Mulino Corrects Varela - "Murders Have Gone Down"
Thursday, April 03 2014 @ 07:42 PM EDT
Contributed by: Don Winner
This, according to the Public Security Minister, Jose Raul Mulino, who held a press conference to report on the current situation of crime in Panama.
Minister Mulino said 818 homicides were reported in 2009, 759 in 2010, 759 in 2011, 665 in 2012 and 665 in 2013.
"The decrease and the control of the murder rate is the product of the work being done every day by the security sectors," he said.
He referred to their annual report issued on 8 January 2014, "there were 665 homicides in 2013, and of those 602 were for actions related to drug trafficking and gangs."
Mulino also talked about the amounts of drugs seized in the past ten years.
4.95 tons of drugs were seized in 2004, 9.36 in 2005, 8.58 in 2006, 28.42 in 2007, 54.31 in 2009, 54.24 in 2010, 39.63 in 2011, 35.51 in 2012 and 41 tons in 2013.
"The previous government (of Martin Torrijos) seized 121 tons of drugs, while the current administration (of Ricardo Martinelli) has seized 210 tons of drugs," he said.
He added that in 2009 the National Police conducted 27,485 police actions, 124,766 in 2010, 205,790 in 2011, 308,531 in 2012, 317,945 in 2013, and so far this year 42,516, to strengthen the security of the population.
Minister Mulino said from 2010 to 2014, the Ministry of Public Security has built 82 new police stations in the country.
"Through the 'Inside Lands Security Program' we have conducted more than 250 tours to learn of the crime problems in each region" he added.
During the press conference the Minister Mulino was accompanied by the analysts Alberto Amaris, Elsa Carrasco and Omar Blandón, specialists of the National Integrated System of Criminal Statistics (SIEC), who explained the proper techniques for measuring crime statistics. (Critica)
Editor's Comment: In 2009 when Ricardo Martinelli took office, the population of Panama was 3.36 million. In the past five years it has grown to 3.87 million - so there are now about 510,000 more Panamanians than when he took over. So the murder rate per 100,000 population in Panama in 2009 was 23.4. Thanks to the growing population combined with the reduced total number of murders in Panama, in 2013 that murder rate has dropped to 17.1 - or a decrease of 26.9%.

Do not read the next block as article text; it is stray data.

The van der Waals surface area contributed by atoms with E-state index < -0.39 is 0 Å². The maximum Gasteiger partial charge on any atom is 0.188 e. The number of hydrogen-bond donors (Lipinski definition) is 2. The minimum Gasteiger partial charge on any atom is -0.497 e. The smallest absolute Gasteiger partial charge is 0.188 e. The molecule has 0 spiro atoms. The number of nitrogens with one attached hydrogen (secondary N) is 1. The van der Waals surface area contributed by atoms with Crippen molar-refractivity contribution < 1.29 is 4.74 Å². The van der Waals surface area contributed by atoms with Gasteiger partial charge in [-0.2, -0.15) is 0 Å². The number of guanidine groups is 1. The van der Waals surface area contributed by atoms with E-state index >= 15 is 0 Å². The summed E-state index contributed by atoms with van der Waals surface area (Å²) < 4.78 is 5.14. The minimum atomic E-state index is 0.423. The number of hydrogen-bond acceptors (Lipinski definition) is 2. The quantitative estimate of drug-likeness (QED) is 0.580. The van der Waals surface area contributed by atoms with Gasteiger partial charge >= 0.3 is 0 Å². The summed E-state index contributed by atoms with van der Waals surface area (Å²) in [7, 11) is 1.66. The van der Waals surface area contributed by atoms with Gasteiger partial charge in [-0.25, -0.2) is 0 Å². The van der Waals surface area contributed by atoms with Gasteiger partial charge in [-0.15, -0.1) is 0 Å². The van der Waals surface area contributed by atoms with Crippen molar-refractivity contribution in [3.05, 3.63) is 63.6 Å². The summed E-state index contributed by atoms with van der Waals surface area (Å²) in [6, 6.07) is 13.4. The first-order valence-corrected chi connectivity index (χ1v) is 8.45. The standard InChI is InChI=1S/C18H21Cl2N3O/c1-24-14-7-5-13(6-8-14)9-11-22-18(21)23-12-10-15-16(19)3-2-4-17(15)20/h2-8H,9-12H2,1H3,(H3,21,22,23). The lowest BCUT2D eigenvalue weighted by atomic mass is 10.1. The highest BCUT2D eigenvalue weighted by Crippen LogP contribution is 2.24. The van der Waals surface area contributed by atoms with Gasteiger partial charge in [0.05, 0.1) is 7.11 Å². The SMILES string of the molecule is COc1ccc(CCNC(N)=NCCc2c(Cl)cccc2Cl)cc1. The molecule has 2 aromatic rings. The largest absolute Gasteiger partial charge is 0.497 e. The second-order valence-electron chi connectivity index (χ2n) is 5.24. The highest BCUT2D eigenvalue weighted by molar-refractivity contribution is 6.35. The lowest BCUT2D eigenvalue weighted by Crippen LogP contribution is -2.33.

Now put this into the context of a country where an estimated 200 tons of cocaine passes through every year. Those drug traffickers are fighting over turf. They fight over assets, routes, personnel, and hardware. They try to rip one another off. They will alert the authorities when their competition is moving a load, hoping the cops will do the job of taking them out. And murder means nothing to these guys. The cocaine that passes through Panama every year has a street value of many billions of dollars. The vast majority of the murders in Panama are in some way or another connected to drug trafficking, or the gangs that control the local level drug distribution throughout the country. Most of this criminal activity (murders) never splashes over into the community of English speaking expatriates in Panama. For the most part, these guys want to avoid contact or problems with foreigners - because that only brings down additional heat. The Martinelli administration has done a good job of increasing drug busts while reducing the murder rate in the country. Normally, when you put more pressure on the drug traffickers, the murder rates go up.
Mulino called this presser because earlier this week the Panameńista candidate Juan Carlos Varela was in the news trying to criticize the Martinelli administration on their security performance. In fact Varela was simply trying to exploit the headlines about a journalist who was killed, and he was disingenuously extrapolating those unfortunate events into an untrue assessment of a supposedly increasing murder rate. That's also why Mulino surrounded himself with statisticians and analysts in this press conference, so they could explain (to both the press and Varela) the proper way of looking at crime data and statistics. The message was clear - "screw you, Varela..." - because in fact the Martinelli administration can stand pretty firmly on their security record. And Mulino takes this shit seriously.